My challenge was to get this down in a palatable form for young readers as well as create ‘a good read’. In a way it was those awful conditions that wrote its own story. Briefly: In 1790, Sydney is a convict colony. Elizabeth Harvey is sent there for stealing clothes worth seven shillings. Her diary revealed her struggles as she copes with starvation, disease, brutal punishment, isolation and drunkenness. Lizzie talks about tackling simple domestic tasks, homesickness, looking after the doctor’s sick daughter Emily, her ‘sparring’ friendship with Winston, and defending Simple Sam from an avenging mob. Her diary, though imaginary, was partly based on the real life story of Elizabeth Hayward, the youngest female convict shipped to Botany Bay.
I perceived Lizzie as brave, curious and somewhat rebellious, part of the new colony’s emerging spirit. She says,
‘Sarah says that the Governor think Master Dodd the most trustworthy man in all Port Jackson. Though she also adds that my Master puts too much faith in God – and not enough in hard work- to get us out of our misery. But it seems to me that if all my Master says about God is true, and if God were listening, then our poor lives would not be as sad. Yet, I would never dare say this aloud, as surely I would be flogged for blasphemy.”
The writing had to be simple, yet sound authentic. No way could I use the complex and melodramatic language of the 18th Century. I kept sentences short and avoided contractions. Lizzie says to Winston, “Excuse me, sir. That book. Is it something I can write in?” Also, because this was a diary, I had to tell the action instead of showing it. She writes, “Sydney Cove is full of murderers & thieves.” Plus I had to do something that was foreign to all my writerly impulses, and that was to tell the action instead of showing it.
However where possible, I used dialogue to show what was happening:
“My Master said, ‘Many folk may not survive. It is hard to collect food when we have so little shot and only two fishing boats.’
At this such a gloom fell over us I was almost sorry that I am still alive…”
There’s an automatic pruning in historical novels written for younger readers. Anything that doesn’t move the story along must be eradicated. The historical background can only exist as an unconscious framework. The characters must live solidly in their world to make them credible. They must keep their feet firmly placed in their own reality. At the same time there was so much information I wanted to get across. If the reader is ‘historically unsophisticated’, the novel had to contain enough information to make sense of the story. My solution was for Lizzie to fill her brother in on everything that had happened to her since they were last together.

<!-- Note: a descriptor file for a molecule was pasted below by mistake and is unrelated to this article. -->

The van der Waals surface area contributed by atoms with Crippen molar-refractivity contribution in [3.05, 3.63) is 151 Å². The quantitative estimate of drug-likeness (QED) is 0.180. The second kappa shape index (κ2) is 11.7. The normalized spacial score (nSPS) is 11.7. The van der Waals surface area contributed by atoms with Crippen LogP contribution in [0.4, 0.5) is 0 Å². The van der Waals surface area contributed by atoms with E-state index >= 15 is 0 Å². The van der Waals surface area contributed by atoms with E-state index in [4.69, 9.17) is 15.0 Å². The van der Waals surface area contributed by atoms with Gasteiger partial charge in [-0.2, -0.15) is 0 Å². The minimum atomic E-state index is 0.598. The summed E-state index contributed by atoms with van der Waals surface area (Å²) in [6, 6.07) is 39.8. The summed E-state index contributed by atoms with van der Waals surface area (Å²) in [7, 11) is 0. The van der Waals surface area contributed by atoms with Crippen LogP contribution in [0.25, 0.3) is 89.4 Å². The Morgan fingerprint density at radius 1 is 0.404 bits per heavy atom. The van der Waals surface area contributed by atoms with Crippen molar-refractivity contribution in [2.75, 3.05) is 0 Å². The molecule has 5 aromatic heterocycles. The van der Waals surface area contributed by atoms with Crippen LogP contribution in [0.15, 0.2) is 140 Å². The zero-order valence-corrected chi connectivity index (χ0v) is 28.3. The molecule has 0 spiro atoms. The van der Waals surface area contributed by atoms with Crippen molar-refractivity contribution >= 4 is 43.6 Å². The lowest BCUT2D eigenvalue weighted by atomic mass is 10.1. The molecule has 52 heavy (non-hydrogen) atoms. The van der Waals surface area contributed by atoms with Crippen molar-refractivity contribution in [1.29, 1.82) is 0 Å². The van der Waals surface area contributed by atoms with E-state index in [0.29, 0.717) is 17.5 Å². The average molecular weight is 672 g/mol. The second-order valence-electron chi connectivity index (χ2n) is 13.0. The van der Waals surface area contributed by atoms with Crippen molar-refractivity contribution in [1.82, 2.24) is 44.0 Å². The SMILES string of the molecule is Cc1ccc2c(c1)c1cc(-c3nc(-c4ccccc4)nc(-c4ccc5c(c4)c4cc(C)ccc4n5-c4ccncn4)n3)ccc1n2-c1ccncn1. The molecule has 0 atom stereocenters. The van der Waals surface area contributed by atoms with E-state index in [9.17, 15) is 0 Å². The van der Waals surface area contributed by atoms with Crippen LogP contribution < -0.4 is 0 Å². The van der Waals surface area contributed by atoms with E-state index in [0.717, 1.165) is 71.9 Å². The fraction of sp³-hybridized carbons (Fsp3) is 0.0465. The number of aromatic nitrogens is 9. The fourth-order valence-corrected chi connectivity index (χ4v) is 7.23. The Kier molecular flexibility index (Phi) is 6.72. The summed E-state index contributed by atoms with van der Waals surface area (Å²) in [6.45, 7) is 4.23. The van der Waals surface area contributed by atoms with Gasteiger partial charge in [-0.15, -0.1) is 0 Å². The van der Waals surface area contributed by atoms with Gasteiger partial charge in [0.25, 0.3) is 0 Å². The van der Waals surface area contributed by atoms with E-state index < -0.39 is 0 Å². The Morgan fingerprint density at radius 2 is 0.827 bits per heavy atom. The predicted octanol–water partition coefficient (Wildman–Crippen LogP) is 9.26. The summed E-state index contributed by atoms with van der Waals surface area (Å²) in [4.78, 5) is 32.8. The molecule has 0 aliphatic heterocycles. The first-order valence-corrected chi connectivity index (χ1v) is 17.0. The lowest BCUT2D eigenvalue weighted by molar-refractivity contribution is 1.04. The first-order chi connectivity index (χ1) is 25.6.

She says, “Though it is four long years since we last were together… I plan to use it (the diary) to describe my present life, and a little of how I came to be here…”
However certain frustrations ensued. So many facts that I had painfully researched couldn’t be used – for example, a true account of the sexual misdemeanors of the 1st fleet, as that might have been a little too ‘real’ for many young readers. Also, I tried to make my convicts sound like cockneys by dropping letters and messing up their grammar. But my editor was worried that my readers might have problems with this, and she fixed it all up…
First Fleet Resources on the Internet
- First Fleet 1788 #1
- First Fleet 1788 # 2
- Women Convict Assignments
- Convicts from Lincolnshire (on line list – database)
- Papers of Sir Joseph Banks
- Gondwana to Gold
- The Provisions Carried by the First Fleet
- Activities for Students and other links to the First Fleet Data
- First Fleet Fellowship – Ships and Voyage, Pictures and history of the ships of the First Fleet, and how to become a member if your ancestors arrived on the First Fleet
- The First Fleet Home Page List of Marines and database of convicts on the First Fleet
- Australian Facts
HISTORICAL NOTE: See the back of the book for more detail.
.This book is one of the books in the My Australian Story series, which is an Australian version of Dear America, featuring the fictional diaries of young people during different events in Australian history.
The year is 1790, in colonial Sydney, Australia. Elizabeth Harvey, or Lizzie as she is called, is a young girl sent to Sydney Cove as a convict. Wrongly convicted of stealing from her employer, Lizzie was forced to leave behind her beloved brother in England and was transported to Sydney, where she lives in servitude. Life is very difficult in the colony, and food is scarce. Will Lizzie survive to ever see her brother and home again?
Written in the form of Lizzie’s diary, this book brought to life the early days of colonial Australia through the eyes of young convict girl. The book describes the injustices faced by the lower class in early England and the hardships of settling a new land. I recommend this book to young readers who enjoy historical fiction written in diary form and who enjoyed other books in the My Story series.
25,000 copies of this novel have now been published!